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Arcserve is expanding its cloud cover.
Launched today, the Arcserve Business Continuity Cloud integrates backup, disaster recovery, high availability and email archiving under a cloud-based management console. The Arcserve cloud protection platform covers a range of systems, from Unix and x86 to virtual workloads to public and private clouds. It also provides support for multi-cloud and cross-cloud data protection.
The Business Continuity Cloud brings together Arcserve's product and feature set -- including its Unified Data Protection (UDP), Replication and High Availability and Arcserve Backup -- under one roof.
The new Arcserve cloud platform "takes our set of products and turns it into a set of solutions," said Oussama El-Hilali, vice president of products at the backup and recovery vendor, based in Eden Prairie, Minn.
The Business Continuity Cloud also marks an inflection point for Arcserve to go from a traditional vendor to a "cloud data protection company," El-Hilali said. "It was a product that was cloud-born."
The platform reflects what Arcserve has learned in about 35 years of business, El-Hilali said.
Arcserve aims for all-inclusive data protection
Most tasks are implemented in three clicks or less through the cloud-based web console, according to Arcserve. The vendor claimed the platform supports near-zero recovery time and recovery point objectives with its high availability. The Arcserve cloud platform also supports other recovery options, such as bare-metal restore, as well as granular recovery and quick discovery for compliance.
Edwin Yuen, senior analyst at Enterprise Strategy Group in Milford, Mass., said there's a trend in the industry toward the unification of functions. Arcserve does a good job with its integration and bringing everything together -- from on-premises to SaaS-based protection -- within a modern user interface that's easy to navigate, he said.
Arcserve Business Continuity Cloud is seeking to eliminate the need for other data protection tools.
Competition will be across the board, Yuen said. The Druva Cloud Platform, for example, protects and manages the data center, SaaS, end-user devices and cloud workloads. Arcserve could also find itself competing with vendors that have a more specific focus, such as cloud-to-cloud backup providers.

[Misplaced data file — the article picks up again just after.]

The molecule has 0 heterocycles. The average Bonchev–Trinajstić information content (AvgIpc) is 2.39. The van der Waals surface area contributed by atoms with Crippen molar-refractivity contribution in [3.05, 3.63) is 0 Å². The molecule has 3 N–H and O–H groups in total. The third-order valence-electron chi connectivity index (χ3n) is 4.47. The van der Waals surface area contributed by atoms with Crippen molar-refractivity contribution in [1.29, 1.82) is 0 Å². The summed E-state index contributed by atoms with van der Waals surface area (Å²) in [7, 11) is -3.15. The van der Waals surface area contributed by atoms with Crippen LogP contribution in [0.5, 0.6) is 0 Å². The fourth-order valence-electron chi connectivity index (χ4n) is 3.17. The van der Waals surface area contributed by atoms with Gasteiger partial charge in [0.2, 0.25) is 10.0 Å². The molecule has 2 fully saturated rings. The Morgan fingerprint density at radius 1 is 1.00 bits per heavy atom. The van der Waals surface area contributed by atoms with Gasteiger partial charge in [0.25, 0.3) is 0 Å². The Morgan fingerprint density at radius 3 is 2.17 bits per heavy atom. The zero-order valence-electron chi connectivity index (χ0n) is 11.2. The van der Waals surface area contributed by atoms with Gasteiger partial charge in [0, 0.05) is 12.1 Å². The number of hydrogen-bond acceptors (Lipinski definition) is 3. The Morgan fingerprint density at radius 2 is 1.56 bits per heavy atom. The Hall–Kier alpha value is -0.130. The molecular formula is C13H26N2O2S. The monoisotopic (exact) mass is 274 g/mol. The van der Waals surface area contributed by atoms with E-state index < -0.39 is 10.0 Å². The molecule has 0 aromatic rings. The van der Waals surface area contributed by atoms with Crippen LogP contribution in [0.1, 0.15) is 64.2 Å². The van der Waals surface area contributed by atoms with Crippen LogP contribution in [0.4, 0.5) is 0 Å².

"This has the potential to touch a number of different competitors," Yuen said. "On the flip side, it will touch a lot of areas customers are looking for."
Yuen said he expects Arcserve to extend out its areas of integration and expand its capabilities.
Oussama El-Hilalivice president of products, Arcserve
Mark Johnson, director of presales for North America at Arcserve, said the company has an aggressive roadmap of adding elements to the Business Continuity Cloud. There is a prioritized list, starting with UDP Cloud Hybrid next month, followed by the rest of UDP, and availability and archiving.
The new Arcserve cloud platform features reporting now, but will shift to even more higher-end analytics in the future, Johnson said.
Existing customers have the option of using the Business Continuity Cloud or the Arcserve platform they previously used, El-Hilali said. He said he anticipates up to 18 months of overlap, adding that Arcserve expects to slow down the addition of features to the old platform and focus on the new.
The Business Continuity Cloud does not cost extra, and users do not need an additional license to use it. Customers pay for the services they use. Existing customers can transfer licenses and backups.
Minimum pricing is $695 per terabyte, per year.
The Arcserve cloud product was in beta with about 30 customers for a month. Those customers liked what they could see in the platform and gave feedback about how Arcserve could present the information, El-Hilali said.
Arcserve claims 47,000 customers.